The finals puzzle for the tournament boasts a different set of clues for each of the three divisions — A, B, and C — where the competitors solve the puzzle live on stage, and Weintraub constructed a puzzle with loads of intriguing entries and personality to spare. When the puzzle both apologizes to you (2 Down was I AM SO SORRY) and checks up on you while you’re solving (50 Across: HOW DID IT GO), you’re in for a unique puzzling experience.

Confession: I attempted the A-level clues, but I struggled with some of them. I did successfully solve the puzzle with a mix of A- and B-level clues.

Interesting grid entries included CHANDELIERS, ICAHN, IT GIRL, and IN RETROSPECT, and the B-clues were undoubtedly my favorite, boasting gems like “Joins a union?” for WEDS, “Darn it!” for HOLE, and “One with a talent for hitting low pitches” for BASS.


Overall, I think this year’s tournament puzzles were not as consistently hard as in previous years, though a lot of individual fill entries were fairly obscure. I did get stuck on several puzzles, frequently outwitted by cleverly misleading clues or my own inability to come up with what would later feel like obvious answers. But, as always, I relish the challenge of trying my hand at these puzzles, even if it’s not under tournament conditions.

The ingenious and creative constructors once again brought their A-game to the table with this year’s puzzles, and I never cease to be amazed at how fast and how clever so many of my fellow puzzle solvers are, blasting through these crosswords at unbelievable speeds.

ACPT, I’ll see you next year.


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Unexpected Developments from the ACPT!

Usually, my coverage of the American Crossword Puzzle Tournament is one-and-done. I recap the event, share photos and links, and that’s it until it’s time to start hyping the event next year. (Of course, I do review the tournament puzzles later, but that’s more my own impressions and divorced from the event itself.)

But that’s not to say that there aren’t stories from the tournament that continue beyond the confines of that weekend. For instance, last year one solver was mistakenly given Puzzle 5 to solve instead of Puzzle 4. He managed to solve it in the shorter time allotted for Puzzle 4, but then ran into trouble afterward. You see, Puzzle 4’s trick was confusing, and the judges actually explained the puzzle before the competitors began Puzzle 5. So this solver couldn’t fairly solve Puzzle 4 in Puzzle 5’s place, because it had been explained to him.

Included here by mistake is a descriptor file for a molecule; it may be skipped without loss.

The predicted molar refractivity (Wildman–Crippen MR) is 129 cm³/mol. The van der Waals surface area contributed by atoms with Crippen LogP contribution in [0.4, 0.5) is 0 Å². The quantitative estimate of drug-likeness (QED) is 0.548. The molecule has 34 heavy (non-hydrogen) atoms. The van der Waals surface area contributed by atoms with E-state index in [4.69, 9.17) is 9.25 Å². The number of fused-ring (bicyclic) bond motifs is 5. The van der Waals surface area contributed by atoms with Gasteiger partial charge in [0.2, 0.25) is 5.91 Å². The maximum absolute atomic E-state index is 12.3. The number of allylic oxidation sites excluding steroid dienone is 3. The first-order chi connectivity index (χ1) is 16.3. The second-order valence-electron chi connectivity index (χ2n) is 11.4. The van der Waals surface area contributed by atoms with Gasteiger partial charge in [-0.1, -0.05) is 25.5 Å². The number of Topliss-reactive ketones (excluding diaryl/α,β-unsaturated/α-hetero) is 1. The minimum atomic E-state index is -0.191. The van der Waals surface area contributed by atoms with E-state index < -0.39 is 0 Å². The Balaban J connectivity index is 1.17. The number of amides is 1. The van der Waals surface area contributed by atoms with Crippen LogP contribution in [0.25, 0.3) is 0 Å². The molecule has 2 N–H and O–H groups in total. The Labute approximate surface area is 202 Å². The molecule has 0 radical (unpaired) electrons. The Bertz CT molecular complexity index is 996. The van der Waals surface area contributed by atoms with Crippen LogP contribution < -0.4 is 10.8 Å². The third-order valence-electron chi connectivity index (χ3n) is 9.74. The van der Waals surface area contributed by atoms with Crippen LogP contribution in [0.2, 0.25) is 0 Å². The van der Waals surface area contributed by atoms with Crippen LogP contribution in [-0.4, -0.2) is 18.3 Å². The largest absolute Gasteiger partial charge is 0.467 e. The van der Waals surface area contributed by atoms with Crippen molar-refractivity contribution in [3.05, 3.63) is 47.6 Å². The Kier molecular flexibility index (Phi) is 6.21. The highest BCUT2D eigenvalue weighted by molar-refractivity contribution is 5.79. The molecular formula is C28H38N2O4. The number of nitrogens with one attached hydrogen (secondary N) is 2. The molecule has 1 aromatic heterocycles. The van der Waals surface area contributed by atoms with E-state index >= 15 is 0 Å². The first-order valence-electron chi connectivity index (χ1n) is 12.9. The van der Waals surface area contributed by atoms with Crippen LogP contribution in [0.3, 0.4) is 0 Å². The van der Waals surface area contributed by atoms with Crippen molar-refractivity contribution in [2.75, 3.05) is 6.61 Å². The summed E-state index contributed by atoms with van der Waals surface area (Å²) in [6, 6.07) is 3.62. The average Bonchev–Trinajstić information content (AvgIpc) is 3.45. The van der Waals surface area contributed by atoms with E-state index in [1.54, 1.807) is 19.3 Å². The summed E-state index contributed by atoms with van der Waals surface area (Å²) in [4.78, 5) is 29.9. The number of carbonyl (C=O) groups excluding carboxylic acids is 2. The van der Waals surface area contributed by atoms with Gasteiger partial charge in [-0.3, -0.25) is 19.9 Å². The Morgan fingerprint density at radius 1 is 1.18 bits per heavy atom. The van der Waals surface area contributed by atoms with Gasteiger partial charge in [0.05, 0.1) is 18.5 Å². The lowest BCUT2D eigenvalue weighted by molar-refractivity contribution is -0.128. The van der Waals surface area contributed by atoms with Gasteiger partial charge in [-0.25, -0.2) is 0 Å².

It wasn’t until days after the tournament that I found out he ended up getting an averaged-out score for Puzzle 4, which was considered the fairest way to proceed. (Much fairer than the zero points he’d originally been given for a mistake that wasn’t his.)

So when it comes to intriguing stories emerging from the tournament, this year is no exception.

It all starts with self-reported errors. The ACPT has a long tradition of competitors honestly reporting their own errors which have been missed by either the tournament officials scoring their puzzles OR the computers that scan the grids afterward.

I know several solvers honest enough to have reported missed errors in the past, even though doing so hurts their scores and their standings in the field. They’d rather compete honestly, which is a marvelous quality indeed.

In fact, this year, the tournament even instituted the George Washington Award for self-reporting errors that judges missed.

And one error reported this year changed the entire outcome of the B block of the tournament.

As you might recall from my write-up of the event, the B division final came down to Matthew Gritzmacher, Brian Fodera, and Arnold Reich, with Brian Fodera scoring the victory.

So you can see why some competitors were confused when they logged into the ACPT website to see the following text:

Because of a scoring error in the preliminary rounds, which was not discovered until too late, the results of the “B” division playoff were nullified. The top three finishers after seven rounds: 1) Matthew Gritzmacher 2) Arnold Reich 3) Adam Doctoroff

What happened?

During his train ride home, Brian noticed that his Puzzle 7 score was impossible, given the number of minutes remaining. Brian reported the error to tournament officials, who determined that when his puzzle was scanned into the computer, a filled-in grid square was misread as a black square by the computer. This boosted the word count of the puzzle and awarded additional points to Brian’s score.

As it turns out, the winner of the B division was never intended to make the finals, and Adam Doctoroff was meant to be in that spot.

Brian has relinquished any claim to the title, the prize money, or any honors granted by his win, suggesting that the final be vacated and the prize money split among the three men who should’ve been on the dais.

It’s an amazing gesture, one befitting the goodness, honesty, and respect of the many puzzlers who congregate at the tournament every single year.

I don’t yet know if the tournament officials followed his recommendation regarding distribution of trophies, prize money, etc., but I suspect they will.

Kudos to Brian for truly earning that George Washington Award this year. And who knows? Maybe next year, we’ll see him in the finals again. After all, he’s now proven he can win it all.